Viscounty of Béarn.

Viscounty of Béarn. (Photo credit: Wikipedia)

A pays in southern Gascony in southwestern France, in the western Pyrenees, lying between Bigorre (to the east) and the Basque districts of Basse-Navarre and Soule (to the west):

  1. A medieval Vicomté;
  2. With Navarre, a gouvernement in the Ancien Régime.

Béarn appeared early in the 10th century;  its original capital was Lescar, northwest of the eventual capital, Pau.   In the 11th century the district around Oloron was acquired by marriage, and by the mid-12th century Béarn had reached Orthez in the northwest and Mortaner in the east.  It was drained by rivers flowing in a generally northwesterly direction from the Pyrenees towards the River Adour.

English: Flag of the region Béarn in France Fr...

English: Flag of the region Béarn in France Français : Drapeau de la région Béarn en France Español: Bandera de Béarn (Photo credit: Wikipedia)

Béarn’s ruler was never more than a Vicomte, but he was usually more powerful than many a Count.  The extinction of the Dukes of Gascony in 1032 led to a power struggle which ended with the Dukes of Aquitaine, then centred upon Poitiers, getting control of Gascony.  The consequence was a great deal of independence for the Vicomtes, though the Kings of Aragon interfered in the affairs of Béarn from the mid 12th century until their defeat at Muret in 1213 severely weakened their influence north of the Pyrenees.  The Vicomté passed by marriage to the families of Gavaret (in 1134) and Moncade (in 1170) and eventually in 1290 to the Counts of Foix, a county that lay in the west of the eastern Pyrenees.  In the Hundred Years’ War the Counts tended to favour the King of France, but the Béarnese their old English overlords in the Duchy of Aquitaine.

In 1479 the Count of Foix inherited the Kingdom of Navarre, which was reduced by Aragonese aggression to Basse-Navarre on the French side of the Pyrenees in 1512.   The eventual heir of the Kingdom became King Henry IV of France in 1589.   In 1607 he decreed the union of the lands which he had inherited as King of Navarre in 1572 with the royal domain of France, but the Estates of the rump of the Kingdom and of the province of Béarn objected.   It was not until 1620 that the union was achieved by military force.  Béarn then became part of the immense gouvernement of Guyenne & Gascony until becoming separate during the reign of Louis XIV.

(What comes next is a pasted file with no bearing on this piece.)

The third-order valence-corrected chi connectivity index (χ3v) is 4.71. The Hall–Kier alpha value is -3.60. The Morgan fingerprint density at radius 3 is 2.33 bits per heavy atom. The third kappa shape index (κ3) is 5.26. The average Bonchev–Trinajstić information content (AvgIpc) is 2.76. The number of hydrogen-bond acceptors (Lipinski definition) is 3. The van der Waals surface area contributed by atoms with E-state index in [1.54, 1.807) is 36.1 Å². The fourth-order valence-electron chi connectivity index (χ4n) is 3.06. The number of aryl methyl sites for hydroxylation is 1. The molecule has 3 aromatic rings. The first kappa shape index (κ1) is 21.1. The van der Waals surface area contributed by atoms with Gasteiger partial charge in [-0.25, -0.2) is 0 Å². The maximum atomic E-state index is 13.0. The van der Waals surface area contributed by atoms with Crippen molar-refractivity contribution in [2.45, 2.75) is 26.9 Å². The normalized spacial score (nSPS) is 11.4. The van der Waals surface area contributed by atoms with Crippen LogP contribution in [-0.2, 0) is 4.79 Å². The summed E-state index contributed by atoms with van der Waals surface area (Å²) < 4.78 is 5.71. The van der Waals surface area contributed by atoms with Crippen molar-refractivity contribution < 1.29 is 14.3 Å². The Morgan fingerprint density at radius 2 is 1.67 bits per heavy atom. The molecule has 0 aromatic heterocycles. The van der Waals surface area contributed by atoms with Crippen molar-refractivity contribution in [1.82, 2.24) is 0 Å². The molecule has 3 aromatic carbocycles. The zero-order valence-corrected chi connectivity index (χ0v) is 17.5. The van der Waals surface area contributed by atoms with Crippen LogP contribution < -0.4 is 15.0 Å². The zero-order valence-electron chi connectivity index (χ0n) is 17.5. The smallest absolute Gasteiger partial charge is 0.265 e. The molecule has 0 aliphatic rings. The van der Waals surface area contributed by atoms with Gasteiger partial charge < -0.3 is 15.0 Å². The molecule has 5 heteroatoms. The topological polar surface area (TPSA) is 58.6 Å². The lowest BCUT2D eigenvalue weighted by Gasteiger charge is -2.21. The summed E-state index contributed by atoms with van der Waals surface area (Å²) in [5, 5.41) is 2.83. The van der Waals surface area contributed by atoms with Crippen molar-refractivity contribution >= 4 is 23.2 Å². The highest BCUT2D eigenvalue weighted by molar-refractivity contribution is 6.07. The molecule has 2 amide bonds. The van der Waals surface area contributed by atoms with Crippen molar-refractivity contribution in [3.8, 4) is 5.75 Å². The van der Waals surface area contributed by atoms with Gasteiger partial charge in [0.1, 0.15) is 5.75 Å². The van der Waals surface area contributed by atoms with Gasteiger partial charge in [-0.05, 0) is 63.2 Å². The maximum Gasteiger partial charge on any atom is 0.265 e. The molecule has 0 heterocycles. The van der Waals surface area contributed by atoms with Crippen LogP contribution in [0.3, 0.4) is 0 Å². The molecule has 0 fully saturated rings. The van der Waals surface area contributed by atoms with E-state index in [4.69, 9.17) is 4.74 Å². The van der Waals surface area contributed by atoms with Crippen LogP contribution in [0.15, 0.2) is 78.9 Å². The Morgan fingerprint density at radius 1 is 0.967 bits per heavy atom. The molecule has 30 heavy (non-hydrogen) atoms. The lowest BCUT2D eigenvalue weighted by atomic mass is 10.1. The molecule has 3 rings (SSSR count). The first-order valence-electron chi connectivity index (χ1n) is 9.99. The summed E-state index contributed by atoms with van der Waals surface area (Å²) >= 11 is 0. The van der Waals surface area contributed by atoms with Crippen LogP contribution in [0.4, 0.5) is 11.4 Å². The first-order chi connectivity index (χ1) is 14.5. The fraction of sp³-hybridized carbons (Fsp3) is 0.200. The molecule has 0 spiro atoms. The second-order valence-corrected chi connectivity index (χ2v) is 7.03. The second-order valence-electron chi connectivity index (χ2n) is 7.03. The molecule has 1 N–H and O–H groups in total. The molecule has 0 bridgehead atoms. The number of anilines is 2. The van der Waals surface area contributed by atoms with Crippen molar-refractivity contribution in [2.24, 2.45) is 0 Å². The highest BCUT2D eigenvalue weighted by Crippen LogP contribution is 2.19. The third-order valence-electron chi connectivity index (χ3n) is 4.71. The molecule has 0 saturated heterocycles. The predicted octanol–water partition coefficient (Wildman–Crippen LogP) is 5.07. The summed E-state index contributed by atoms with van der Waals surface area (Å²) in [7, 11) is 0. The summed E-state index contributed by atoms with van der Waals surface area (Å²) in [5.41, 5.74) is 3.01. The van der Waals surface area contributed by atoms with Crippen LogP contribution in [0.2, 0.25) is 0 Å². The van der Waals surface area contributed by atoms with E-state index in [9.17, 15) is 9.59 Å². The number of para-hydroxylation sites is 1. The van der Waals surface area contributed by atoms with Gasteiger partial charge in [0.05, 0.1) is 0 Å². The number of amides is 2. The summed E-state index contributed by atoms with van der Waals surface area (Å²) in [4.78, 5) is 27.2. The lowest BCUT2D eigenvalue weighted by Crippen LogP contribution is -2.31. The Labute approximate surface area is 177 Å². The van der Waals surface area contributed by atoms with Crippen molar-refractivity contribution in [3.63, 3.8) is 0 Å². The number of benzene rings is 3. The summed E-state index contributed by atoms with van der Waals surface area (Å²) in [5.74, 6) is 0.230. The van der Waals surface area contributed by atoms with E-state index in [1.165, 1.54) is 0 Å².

Béarn had its own Parlement from 1620, but the financial administration was never really settled.  In 1631 it belonged to its own généralité seated at Pau, then in 1648 was joined with that of Bordeaux, separating again in 1682.   In 1716 it joined with much of Gascony in the new généralité of Auch, separating out, together with the Pays Basque, in 1767, only to reunite with Auch in 1774, but not for long, as it separated again from Auch and reunited with the Pays Basque in the généralité of Pau & Bayonne in 1784.

Both Lescar and Oloron were Bishoprics until 1790, when Lescar was suppressed but Oloron became the diocese for the Department of Basses-Pyrénée until it too was suppressed in 1802.

Béarn proper is today the eastern part of the Department of Pyrénées-Atlantiques.

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One Response to Béarn

  1. Pingback: CAIRN éditeur indépendant spécialisé en Histoire, Patrimoine, Culture, Pyrénées, Sud Ouest | editioncairn64

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